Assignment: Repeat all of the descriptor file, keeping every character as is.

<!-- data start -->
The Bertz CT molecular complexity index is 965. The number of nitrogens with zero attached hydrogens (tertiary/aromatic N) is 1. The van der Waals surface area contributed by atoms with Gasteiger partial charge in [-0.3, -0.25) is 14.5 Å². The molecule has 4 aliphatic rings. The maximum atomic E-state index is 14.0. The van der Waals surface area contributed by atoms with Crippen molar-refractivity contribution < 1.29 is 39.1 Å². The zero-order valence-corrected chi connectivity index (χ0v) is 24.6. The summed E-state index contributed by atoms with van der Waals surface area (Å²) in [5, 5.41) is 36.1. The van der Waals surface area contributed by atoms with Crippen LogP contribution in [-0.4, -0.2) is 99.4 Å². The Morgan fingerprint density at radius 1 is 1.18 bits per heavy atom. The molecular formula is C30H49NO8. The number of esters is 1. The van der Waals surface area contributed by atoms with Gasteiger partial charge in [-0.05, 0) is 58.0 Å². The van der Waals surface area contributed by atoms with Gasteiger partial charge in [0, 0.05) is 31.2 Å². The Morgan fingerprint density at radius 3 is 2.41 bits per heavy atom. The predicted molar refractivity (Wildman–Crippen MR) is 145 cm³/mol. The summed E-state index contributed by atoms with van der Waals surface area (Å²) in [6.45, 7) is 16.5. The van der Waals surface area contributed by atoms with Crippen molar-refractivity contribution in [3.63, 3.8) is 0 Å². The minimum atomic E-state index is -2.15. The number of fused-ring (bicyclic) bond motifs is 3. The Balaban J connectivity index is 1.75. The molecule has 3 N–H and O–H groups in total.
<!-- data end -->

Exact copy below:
The Bertz CT molecular complexity index is 965. The number of nitrogens with zero attached hydrogens (tertiary/aromatic N) is 1. The van der Waals surface area contributed by atoms with Gasteiger partial charge in [-0.3, -0.25) is 14.5 Å². The molecule has 4 aliphatic rings. The maximum atomic E-state index is 14.0. The van der Waals surface area contributed by atoms with Crippen molar-refractivity contribution < 1.29 is 39.1 Å². The zero-order valence-corrected chi connectivity index (χ0v) is 24.6. The summed E-state index contributed by atoms with van der Waals surface area (Å²) in [5, 5.41) is 36.1. The van der Waals surface area contributed by atoms with Crippen LogP contribution in [-0.4, -0.2) is 99.4 Å². The Morgan fingerprint density at radius 1 is 1.18 bits per heavy atom. The molecular formula is C30H49NO8. The number of esters is 1. The van der Waals surface area contributed by atoms with Gasteiger partial charge in [-0.05, 0) is 58.0 Å². The van der Waals surface area contributed by atoms with Gasteiger partial charge in [0, 0.05) is 31.2 Å². The Morgan fingerprint density at radius 3 is 2.41 bits per heavy atom. The predicted molar refractivity (Wildman–Crippen MR) is 145 cm³/mol. The summed E-state index contributed by atoms with van der Waals surface area (Å²) in [6.45, 7) is 16.5. The van der Waals surface area contributed by atoms with Crippen molar-refractivity contribution in [3.63, 3.8) is 0 Å². The minimum atomic E-state index is -2.15. The number of fused-ring (bicyclic) bond motifs is 3. The Balaban J connectivity index is 1.75. The molecule has 3 N–H and O–H groups in total.